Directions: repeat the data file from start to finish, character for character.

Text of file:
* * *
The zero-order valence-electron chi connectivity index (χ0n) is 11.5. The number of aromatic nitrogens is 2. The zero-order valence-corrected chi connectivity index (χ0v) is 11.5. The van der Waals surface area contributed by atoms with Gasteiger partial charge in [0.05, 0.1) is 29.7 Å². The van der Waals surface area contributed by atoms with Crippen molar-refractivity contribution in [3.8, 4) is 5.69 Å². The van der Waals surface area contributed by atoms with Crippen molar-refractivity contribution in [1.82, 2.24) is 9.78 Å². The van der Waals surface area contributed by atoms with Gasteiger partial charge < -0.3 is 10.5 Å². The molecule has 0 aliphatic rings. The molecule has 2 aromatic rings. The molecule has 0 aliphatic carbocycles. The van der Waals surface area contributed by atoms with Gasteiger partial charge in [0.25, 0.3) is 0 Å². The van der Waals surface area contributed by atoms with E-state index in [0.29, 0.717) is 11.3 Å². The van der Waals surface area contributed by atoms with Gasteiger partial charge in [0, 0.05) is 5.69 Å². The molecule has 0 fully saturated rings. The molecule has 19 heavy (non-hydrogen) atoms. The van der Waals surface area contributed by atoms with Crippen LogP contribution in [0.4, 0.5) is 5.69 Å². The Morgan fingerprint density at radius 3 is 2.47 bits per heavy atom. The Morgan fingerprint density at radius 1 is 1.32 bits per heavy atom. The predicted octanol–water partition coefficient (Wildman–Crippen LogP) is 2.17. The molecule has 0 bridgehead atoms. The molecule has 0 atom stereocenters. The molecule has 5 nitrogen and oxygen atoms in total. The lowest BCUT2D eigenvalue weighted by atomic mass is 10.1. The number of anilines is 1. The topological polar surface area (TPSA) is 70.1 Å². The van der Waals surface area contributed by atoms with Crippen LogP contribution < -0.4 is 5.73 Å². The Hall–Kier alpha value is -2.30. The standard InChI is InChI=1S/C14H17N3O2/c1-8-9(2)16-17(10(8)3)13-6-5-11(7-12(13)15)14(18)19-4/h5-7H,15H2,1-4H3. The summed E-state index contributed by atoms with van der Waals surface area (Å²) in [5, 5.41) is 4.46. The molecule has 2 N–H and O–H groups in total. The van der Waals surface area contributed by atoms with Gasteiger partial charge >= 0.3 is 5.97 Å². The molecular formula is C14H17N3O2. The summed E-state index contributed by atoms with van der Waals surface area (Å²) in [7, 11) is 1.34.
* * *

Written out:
The zero-order valence-electron chi connectivity index (χ0n) is 11.5. The number of aromatic nitrogens is 2. The zero-order valence-corrected chi connectivity index (χ0v) is 11.5. The van der Waals surface area contributed by atoms with Gasteiger partial charge in [0.05, 0.1) is 29.7 Å². The van der Waals surface area contributed by atoms with Crippen molar-refractivity contribution in [3.8, 4) is 5.69 Å². The van der Waals surface area contributed by atoms with Crippen molar-refractivity contribution in [1.82, 2.24) is 9.78 Å². The van der Waals surface area contributed by atoms with Gasteiger partial charge < -0.3 is 10.5 Å². The molecule has 0 aliphatic rings. The molecule has 2 aromatic rings. The molecule has 0 aliphatic carbocycles. The van der Waals surface area contributed by atoms with Gasteiger partial charge in [0.25, 0.3) is 0 Å². The van der Waals surface area contributed by atoms with E-state index in [0.29, 0.717) is 11.3 Å². The van der Waals surface area contributed by atoms with Gasteiger partial charge in [0, 0.05) is 5.69 Å². The molecule has 0 fully saturated rings. The molecule has 19 heavy (non-hydrogen) atoms. The van der Waals surface area contributed by atoms with Crippen LogP contribution in [0.4, 0.5) is 5.69 Å². The Morgan fingerprint density at radius 3 is 2.47 bits per heavy atom. The Morgan fingerprint density at radius 1 is 1.32 bits per heavy atom. The predicted octanol–water partition coefficient (Wildman–Crippen LogP) is 2.17. The molecule has 0 bridgehead atoms. The molecule has 0 atom stereocenters. The molecule has 5 nitrogen and oxygen atoms in total. The lowest BCUT2D eigenvalue weighted by atomic mass is 10.1. The number of anilines is 1. The topological polar surface area (TPSA) is 70.1 Å². The van der Waals surface area contributed by atoms with Crippen LogP contribution < -0.4 is 5.73 Å². The Hall–Kier alpha value is -2.30. The standard InChI is InChI=1S/C14H17N3O2/c1-8-9(2)16-17(10(8)3)13-6-5-11(7-12(13)15)14(18)19-4/h5-7H,15H2,1-4H3. The summed E-state index contributed by atoms with van der Waals surface area (Å²) in [5, 5.41) is 4.46. The molecule has 2 N–H and O–H groups in total. The van der Waals surface area contributed by atoms with Gasteiger partial charge >= 0.3 is 5.97 Å². The molecular formula is C14H17N3O2. The summed E-state index contributed by atoms with van der Waals surface area (Å²) in [7, 11) is 1.34.